Only a little bit of dust has settled after yesterday's storm through Anglicanland, following what turns out to be a partial release, "Addendum A," of the ultimate communique of the Primates 2016 meeting/gathering. Part of that dust settling is a comment I read - somewhere - that, in the end, a sober reflection concludes, TEC has been sanctioned for being out of step in doctrinal innovation, not for pioneering new gospel obligations or implementing justice for the hitherto marginalized LGBT community and so forth.
Critically and crucially, we must take on board the full text of the final communique, here.
There we find, for instance, an important missing piece from Addendum A,
"The Primates condemned homophobic prejudice and violence and resolved to work together to offer pastoral care and loving service irrespective of sexual orientation. This conviction arises out of our discipleship of Jesus Christ. The Primates reaffirmed their rejection of criminal sanctions against same-sex attracted people.
The Primates recognise that the Christian church and within it the Anglican Communion have often acted in a way towards people on the basis of their sexual orientation that has caused deep hurt. Where this has happened they express their profound sorrow and affirm again that God's love for every human being is the same, regardless of their sexuality, and that the church should never by its actions give any other impression."
We also find the first signs on the horizon of "when" the next Lambeth Conference will be,
"The Primates supported the Archbishop of Canterbury in his proposal to call a Lambeth Conference in 2020."
And there is a "map" for future Primates' Meetings:
"The Primates agreed to meet again in 2017 and 2019."
The question of the status of ACNA and of ++Foley Beach as its Archbishop/Primate is on the minds of many observers. Within the communique itself we read this:
"The consideration of the required application for admission to membership of the Communion of the Anglican Church of North America was recognised as properly belonging to the Anglican Consultative Council. The Primates recognise that such an application, were it to come forward, would raise significant questions of polity and jurisdiction."
Of course, as some I am reading are observing, if that application came up in the next three years, TEC could not vote on it as a question of polity!
There is a superb interview of ++Beach by David Virtue here.
Church Times notes that far from ++Beach only staying for a few days, he actually stayed the whole time and took part in voting (save for declining to vote on the resolution re TEC). If that is not recognition of the validity of ++Beach's role as an Archbishop and Primate of an Anglican province, it is hard to see what more could be offered in support, save for formal membership of ACNA in the Communion. We now have a "fact on the ground" re ACNA and that is simply this: the majority of provinces of the Communion have forced the hand of the Archbishop of Canterbury to recognise the primatial ministry of the episcopal leader of an Anglican church not formally a member of the formal Anglican Communion. This is realpolitik trumping legalities!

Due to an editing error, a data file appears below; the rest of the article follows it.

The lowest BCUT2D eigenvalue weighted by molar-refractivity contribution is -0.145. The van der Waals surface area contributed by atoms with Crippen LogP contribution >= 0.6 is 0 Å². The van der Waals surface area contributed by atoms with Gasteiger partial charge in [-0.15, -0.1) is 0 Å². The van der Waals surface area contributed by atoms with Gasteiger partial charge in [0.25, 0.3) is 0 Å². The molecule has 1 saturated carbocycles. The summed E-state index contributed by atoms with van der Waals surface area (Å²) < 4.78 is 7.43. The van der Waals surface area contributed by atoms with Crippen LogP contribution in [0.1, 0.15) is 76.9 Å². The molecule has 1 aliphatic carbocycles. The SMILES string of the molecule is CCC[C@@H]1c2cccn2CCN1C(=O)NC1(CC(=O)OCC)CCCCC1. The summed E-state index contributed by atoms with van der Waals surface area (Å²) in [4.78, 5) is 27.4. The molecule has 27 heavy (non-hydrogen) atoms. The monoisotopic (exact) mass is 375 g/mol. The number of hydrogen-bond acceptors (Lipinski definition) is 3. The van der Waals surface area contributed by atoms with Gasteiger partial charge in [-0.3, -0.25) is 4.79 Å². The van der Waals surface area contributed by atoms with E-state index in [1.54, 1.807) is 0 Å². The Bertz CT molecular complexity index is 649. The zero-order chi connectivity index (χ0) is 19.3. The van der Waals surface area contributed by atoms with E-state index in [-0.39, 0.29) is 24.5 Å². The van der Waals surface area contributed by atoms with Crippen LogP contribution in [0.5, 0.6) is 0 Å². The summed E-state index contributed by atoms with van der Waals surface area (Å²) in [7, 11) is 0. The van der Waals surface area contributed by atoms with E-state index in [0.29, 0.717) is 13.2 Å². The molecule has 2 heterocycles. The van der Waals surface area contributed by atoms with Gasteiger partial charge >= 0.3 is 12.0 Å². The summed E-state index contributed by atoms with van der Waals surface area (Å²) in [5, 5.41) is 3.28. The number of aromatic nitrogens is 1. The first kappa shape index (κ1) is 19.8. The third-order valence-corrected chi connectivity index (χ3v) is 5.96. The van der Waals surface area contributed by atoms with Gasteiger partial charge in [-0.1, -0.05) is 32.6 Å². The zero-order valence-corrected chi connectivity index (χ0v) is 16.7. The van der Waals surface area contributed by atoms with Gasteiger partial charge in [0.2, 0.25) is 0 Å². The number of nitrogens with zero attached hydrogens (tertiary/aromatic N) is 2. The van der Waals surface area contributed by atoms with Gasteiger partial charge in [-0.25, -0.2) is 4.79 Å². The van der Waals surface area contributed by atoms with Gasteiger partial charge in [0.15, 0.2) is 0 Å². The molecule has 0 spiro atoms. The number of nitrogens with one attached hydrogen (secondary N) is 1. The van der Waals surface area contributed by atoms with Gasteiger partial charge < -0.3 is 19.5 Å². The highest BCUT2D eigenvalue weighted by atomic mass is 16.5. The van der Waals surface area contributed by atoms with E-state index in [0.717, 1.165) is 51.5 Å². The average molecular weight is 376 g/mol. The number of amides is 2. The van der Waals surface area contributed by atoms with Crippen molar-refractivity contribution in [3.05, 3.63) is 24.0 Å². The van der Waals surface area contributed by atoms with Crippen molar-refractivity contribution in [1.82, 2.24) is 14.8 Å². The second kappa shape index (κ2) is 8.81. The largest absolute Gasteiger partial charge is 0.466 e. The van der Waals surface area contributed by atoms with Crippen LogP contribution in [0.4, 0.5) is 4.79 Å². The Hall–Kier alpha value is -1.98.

But questions remain about the Anglican Communion as a communion = full eucharistic participation of all members (as observed, e.g., in comments to the previous post). It would appear from the following account of ++Beach in the Virtueonline interview that the Primates' Meeting did not involve a communion service solely for the primates present, rather those who chose to went to communion services at Canterbury Cathedral:
"We did not take communion with TEC or ACoC archbishops. Canterbury Cathedral has regularly scheduled offices of Morning Prayer, Communion and Evensong. Many of the Primates attended the Offices, but I did attend Communion."
The statement also makes clear that were a primatial communion service to have been offered, there would not have been full participation. So we remain somewhat still in limbo on the question whether we are dying as a(n impaired) Communion and seeing, even if most do not recognise it as a possibility, a nascent Federation emerging and evolving from the fractures of the past decades. (So, yes, I am walking backwards a bit the wording of the title to yesterday's post!)
Nevertheless, there is much to ponder, reasons for hope, and, as always, much to pray for.
The Guardian has a perceptive editorial here, gently pointing out the ambiguities of cleverness, clarity, and concealed conflict in both the dynamics of the Primates Meeting, and how things may work out from hereon.
In further thinking, I suggest continued reflection on how a future Communion or set of communion/network arrangements might work. Comments on the post immediately below and on this post raise the question of what could be deemed a "north" and "south" split, with the "north" Anglican churches reaching out to other "catholic" churches of like minds (though the "north" in this scenario could include bits and pieces of Australasian and South Pacific Anglican churches).
George Conger has a very good paragraph summing up the outcomes of the meeting from different perspectives (in an article probing what course the meeting actually took):
"For Foley Beach the issues are salvation and fidelity to Scripture. For Michael Curry it is social justice, welcoming the outcaste, and fidelity to Scripture. For Justin Welby the issue was preserving the family – keeping up appearances so that the Communion’s life goes on “as heretofore.” For traditionalists the sanctions imposed on the Episcopal Church were too light, but a start in the right direction. For the Episcopal Church and its allies the sanctions were a disgrace to the witness of the church in a broken world. For the Archbishop of Canterbury and those in his van, they were sufficient to keep the conversation going in hopes that a solution may one day be found."